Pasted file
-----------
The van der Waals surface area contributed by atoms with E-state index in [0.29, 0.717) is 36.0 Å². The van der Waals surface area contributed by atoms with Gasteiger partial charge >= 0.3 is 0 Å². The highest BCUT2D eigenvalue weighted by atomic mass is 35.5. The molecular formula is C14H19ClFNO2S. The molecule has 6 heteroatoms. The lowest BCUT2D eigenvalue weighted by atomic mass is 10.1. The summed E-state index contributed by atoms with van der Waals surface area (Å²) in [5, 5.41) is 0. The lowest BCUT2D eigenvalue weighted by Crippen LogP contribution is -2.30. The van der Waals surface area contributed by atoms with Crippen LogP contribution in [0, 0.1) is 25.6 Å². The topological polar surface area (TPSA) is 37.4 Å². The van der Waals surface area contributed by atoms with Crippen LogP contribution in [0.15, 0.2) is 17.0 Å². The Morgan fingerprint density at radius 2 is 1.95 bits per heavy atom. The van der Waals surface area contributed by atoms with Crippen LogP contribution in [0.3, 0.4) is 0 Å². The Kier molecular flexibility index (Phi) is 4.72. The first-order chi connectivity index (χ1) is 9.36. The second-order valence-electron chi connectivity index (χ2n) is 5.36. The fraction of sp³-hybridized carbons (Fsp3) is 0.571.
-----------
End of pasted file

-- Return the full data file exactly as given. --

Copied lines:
The van der Waals surface area contributed by atoms with E-state index in [0.29, 0.717) is 36.0 Å². The van der Waals surface area contributed by atoms with Gasteiger partial charge >= 0.3 is 0 Å². The highest BCUT2D eigenvalue weighted by atomic mass is 35.5. The molecular formula is C14H19ClFNO2S. The molecule has 6 heteroatoms. The lowest BCUT2D eigenvalue weighted by atomic mass is 10.1. The summed E-state index contributed by atoms with van der Waals surface area (Å²) in [5, 5.41) is 0. The lowest BCUT2D eigenvalue weighted by Crippen LogP contribution is -2.30. The van der Waals surface area contributed by atoms with Crippen LogP contribution in [0, 0.1) is 25.6 Å². The topological polar surface area (TPSA) is 37.4 Å². The van der Waals surface area contributed by atoms with Crippen LogP contribution in [0.15, 0.2) is 17.0 Å². The Morgan fingerprint density at radius 2 is 1.95 bits per heavy atom. The van der Waals surface area contributed by atoms with Crippen LogP contribution in [0.3, 0.4) is 0 Å². The Kier molecular flexibility index (Phi) is 4.72. The first-order chi connectivity index (χ1) is 9.36. The second-order valence-electron chi connectivity index (χ2n) is 5.36. The fraction of sp³-hybridized carbons (Fsp3) is 0.571.